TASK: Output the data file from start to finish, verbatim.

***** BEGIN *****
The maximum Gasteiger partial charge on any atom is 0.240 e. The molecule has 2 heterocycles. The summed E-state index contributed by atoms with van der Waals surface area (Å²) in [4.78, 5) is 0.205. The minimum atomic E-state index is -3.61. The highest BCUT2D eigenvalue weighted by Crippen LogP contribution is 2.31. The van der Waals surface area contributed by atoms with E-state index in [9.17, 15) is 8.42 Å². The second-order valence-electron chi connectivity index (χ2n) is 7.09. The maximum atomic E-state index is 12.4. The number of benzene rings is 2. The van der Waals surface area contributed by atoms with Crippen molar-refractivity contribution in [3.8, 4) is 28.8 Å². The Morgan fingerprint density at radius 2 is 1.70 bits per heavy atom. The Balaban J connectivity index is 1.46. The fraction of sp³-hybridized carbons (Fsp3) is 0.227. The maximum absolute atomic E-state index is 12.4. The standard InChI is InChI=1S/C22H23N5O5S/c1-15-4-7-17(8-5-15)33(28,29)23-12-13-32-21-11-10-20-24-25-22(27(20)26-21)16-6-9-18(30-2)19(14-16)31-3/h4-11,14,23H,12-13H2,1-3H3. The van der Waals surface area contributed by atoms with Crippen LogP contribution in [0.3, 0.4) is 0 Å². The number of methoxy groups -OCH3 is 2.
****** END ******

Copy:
The maximum Gasteiger partial charge on any atom is 0.240 e. The molecule has 2 heterocycles. The summed E-state index contributed by atoms with van der Waals surface area (Å²) in [4.78, 5) is 0.205. The minimum atomic E-state index is -3.61. The highest BCUT2D eigenvalue weighted by Crippen LogP contribution is 2.31. The van der Waals surface area contributed by atoms with E-state index in [9.17, 15) is 8.42 Å². The second-order valence-electron chi connectivity index (χ2n) is 7.09. The maximum atomic E-state index is 12.4. The number of benzene rings is 2. The van der Waals surface area contributed by atoms with Crippen molar-refractivity contribution in [3.8, 4) is 28.8 Å². The Morgan fingerprint density at radius 2 is 1.70 bits per heavy atom. The Balaban J connectivity index is 1.46. The fraction of sp³-hybridized carbons (Fsp3) is 0.227. The maximum absolute atomic E-state index is 12.4. The standard InChI is InChI=1S/C22H23N5O5S/c1-15-4-7-17(8-5-15)33(28,29)23-12-13-32-21-11-10-20-24-25-22(27(20)26-21)16-6-9-18(30-2)19(14-16)31-3/h4-11,14,23H,12-13H2,1-3H3. The van der Waals surface area contributed by atoms with Crippen LogP contribution in [0.3, 0.4) is 0 Å². The number of methoxy groups -OCH3 is 2.